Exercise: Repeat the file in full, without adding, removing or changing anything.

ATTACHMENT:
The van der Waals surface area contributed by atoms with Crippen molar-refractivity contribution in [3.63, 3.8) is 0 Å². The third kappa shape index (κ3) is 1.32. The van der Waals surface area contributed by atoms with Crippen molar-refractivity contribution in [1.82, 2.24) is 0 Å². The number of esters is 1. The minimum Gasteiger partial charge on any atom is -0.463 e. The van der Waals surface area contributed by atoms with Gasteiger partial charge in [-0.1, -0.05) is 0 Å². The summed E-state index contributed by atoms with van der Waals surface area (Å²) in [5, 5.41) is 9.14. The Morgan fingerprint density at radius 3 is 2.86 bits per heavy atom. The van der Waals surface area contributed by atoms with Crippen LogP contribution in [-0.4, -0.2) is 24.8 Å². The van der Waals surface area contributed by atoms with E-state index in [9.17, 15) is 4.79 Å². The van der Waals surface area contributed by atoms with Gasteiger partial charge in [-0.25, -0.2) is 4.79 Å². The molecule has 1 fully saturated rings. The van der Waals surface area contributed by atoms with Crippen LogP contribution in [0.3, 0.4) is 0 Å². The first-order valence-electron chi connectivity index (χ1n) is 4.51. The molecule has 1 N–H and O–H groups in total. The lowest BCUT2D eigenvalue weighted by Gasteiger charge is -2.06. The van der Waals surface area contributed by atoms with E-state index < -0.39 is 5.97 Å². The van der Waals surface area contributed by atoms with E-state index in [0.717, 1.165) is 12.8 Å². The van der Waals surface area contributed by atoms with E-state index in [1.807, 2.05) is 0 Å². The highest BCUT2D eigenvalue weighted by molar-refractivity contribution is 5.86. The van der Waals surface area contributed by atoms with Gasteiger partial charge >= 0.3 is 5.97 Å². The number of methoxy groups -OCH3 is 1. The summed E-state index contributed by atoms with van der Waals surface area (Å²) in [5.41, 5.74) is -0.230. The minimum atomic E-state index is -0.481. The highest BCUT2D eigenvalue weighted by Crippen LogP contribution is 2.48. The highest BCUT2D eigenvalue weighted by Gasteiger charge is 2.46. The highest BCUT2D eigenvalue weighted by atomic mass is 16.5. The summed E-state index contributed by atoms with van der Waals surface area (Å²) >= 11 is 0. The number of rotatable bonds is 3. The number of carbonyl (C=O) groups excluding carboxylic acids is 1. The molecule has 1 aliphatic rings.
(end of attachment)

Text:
The van der Waals surface area contributed by atoms with Crippen molar-refractivity contribution in [3.63, 3.8) is 0 Å². The third kappa shape index (κ3) is 1.32. The van der Waals surface area contributed by atoms with Crippen molar-refractivity contribution in [1.82, 2.24) is 0 Å². The number of esters is 1. The minimum Gasteiger partial charge on any atom is -0.463 e. The van der Waals surface area contributed by atoms with Gasteiger partial charge in [-0.1, -0.05) is 0 Å². The summed E-state index contributed by atoms with van der Waals surface area (Å²) in [5, 5.41) is 9.14. The Morgan fingerprint density at radius 3 is 2.86 bits per heavy atom. The van der Waals surface area contributed by atoms with Crippen LogP contribution in [-0.4, -0.2) is 24.8 Å². The van der Waals surface area contributed by atoms with E-state index in [9.17, 15) is 4.79 Å². The van der Waals surface area contributed by atoms with Gasteiger partial charge in [-0.25, -0.2) is 4.79 Å². The molecule has 1 fully saturated rings. The van der Waals surface area contributed by atoms with Crippen LogP contribution in [0.3, 0.4) is 0 Å². The first-order valence-electron chi connectivity index (χ1n) is 4.51. The molecule has 1 N–H and O–H groups in total. The lowest BCUT2D eigenvalue weighted by Gasteiger charge is -2.06. The van der Waals surface area contributed by atoms with E-state index < -0.39 is 5.97 Å². The van der Waals surface area contributed by atoms with E-state index in [0.717, 1.165) is 12.8 Å². The van der Waals surface area contributed by atoms with E-state index in [1.807, 2.05) is 0 Å². The highest BCUT2D eigenvalue weighted by molar-refractivity contribution is 5.86. The van der Waals surface area contributed by atoms with Gasteiger partial charge >= 0.3 is 5.97 Å². The number of methoxy groups -OCH3 is 1. The summed E-state index contributed by atoms with van der Waals surface area (Å²) in [5.41, 5.74) is -0.230. The minimum atomic E-state index is -0.481. The highest BCUT2D eigenvalue weighted by Crippen LogP contribution is 2.48. The highest BCUT2D eigenvalue weighted by Gasteiger charge is 2.46. The highest BCUT2D eigenvalue weighted by atomic mass is 16.5. The summed E-state index contributed by atoms with van der Waals surface area (Å²) >= 11 is 0. The number of rotatable bonds is 3. The number of carbonyl (C=O) groups excluding carboxylic acids is 1. The molecule has 1 aliphatic rings.